This write up was originally submitted and appeared in Model Engineering Workshop magazine.
Like many home engineers I bought a laser centring tool at one of the engineering shows. This had a 10mm shaft and fitted into a mill collet. It produced a fine red light beam vertically downward onto the job when held in the collet. Provided you had the mill running it would give a somewhat circular indication of the mill axis centre but rarely a distinct fine dot. I tried aligning it for a better centre dot but it seemed to have a mind of its own. Consequently it was not getting used much.
I subsequently came upon Mike’s Workshop site
Mike showed an alternative idea for a centring tool whereby the laser diode was offset on an arm. This produced an hour glass shaped dual cone of light which converged to a dot at the centre position as the quill was moved up and down. It allowed centring to not just centre punch dots but also by widening the circle with up and down movements of the quill, you could accurately centre on flat and circular jobs. Mike gave reference to a You Tube site by Dan Gelbart which illustrated this potential (https://www.youtube.com/watch?v=otSjut1iGGk). A pictorial view is given below.
Mike’s design was made and it lead to a nasty bruise as the rotating arm attacked me when I got too close. It was also frustrating in that it still needed to be put into a collet for rotation and use. The device shown in Dan Gelbart’s video appeared to slip over the chuck and so did not need to be held like a tool in a collet. It also meant the device was much higher up the quill and less likely to add to my bruises. Dan Gelbart was enthusiastic about the device but did not indicate a source. A web search did not turn up anything so I resolved to produce something similar for my Myford VMB mill.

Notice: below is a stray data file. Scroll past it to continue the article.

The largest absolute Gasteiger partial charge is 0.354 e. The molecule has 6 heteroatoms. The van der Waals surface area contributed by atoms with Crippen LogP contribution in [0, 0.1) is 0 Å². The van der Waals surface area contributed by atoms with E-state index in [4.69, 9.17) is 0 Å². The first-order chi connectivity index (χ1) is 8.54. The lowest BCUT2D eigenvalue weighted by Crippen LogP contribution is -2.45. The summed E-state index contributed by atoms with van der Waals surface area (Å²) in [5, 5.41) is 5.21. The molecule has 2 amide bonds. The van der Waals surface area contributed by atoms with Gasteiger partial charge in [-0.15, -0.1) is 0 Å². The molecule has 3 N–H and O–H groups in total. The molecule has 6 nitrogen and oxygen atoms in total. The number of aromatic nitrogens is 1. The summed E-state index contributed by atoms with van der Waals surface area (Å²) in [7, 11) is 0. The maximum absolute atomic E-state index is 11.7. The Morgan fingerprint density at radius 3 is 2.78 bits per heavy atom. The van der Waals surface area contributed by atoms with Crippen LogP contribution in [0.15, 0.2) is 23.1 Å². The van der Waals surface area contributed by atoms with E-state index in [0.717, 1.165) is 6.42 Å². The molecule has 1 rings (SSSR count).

- Practical Implementation
A 25mm slice was cut from the end of a 100mm diameter rod of HDPE (Acetal or Delrin would be similar). This was chucked on the lathe using external jaws and both faces turned square. HDPE is not the best of material for machining as it soft and ‘soapy’. The slice I had cut did not run true so I marked jaw #1 position for reference. This meant I could take it in and out of the chuck and reposition after checking for fit on my VMB quill boss. On completion I had a ‘halo’ disc ready to mount the diode, battery and a switch ….. and a large pile of plastic swarf.
The 3V laser diode was sourced on EBay together with a small lever arm micro switch. The switch was to allow the laser to be switched ‘ON’ only when it was in place and gripped on the quill boss. This was thought to be a good eyesight protection mechanism and would also be a battery saver. I tend to forget to turn battery devices off … and this had a potential eyesight hazard if left lying around.
Mike on his site suggested a 75 degree angle for the diode mounting. This was duly drilled into the disc as close as possible to the edge. A partially milled slot was milled on the inside diameter face to take the micro switch. The connecting wires were soldered to it and then it was potted in place with twin pack. A 12mm blind hole was slot milled to take two LR44 button cells. The battery hole also had a small slot down its side to allow the battery wire to be passed out. Slots were milled on the top surface of the ring to allow the wiring to be potted into the disc.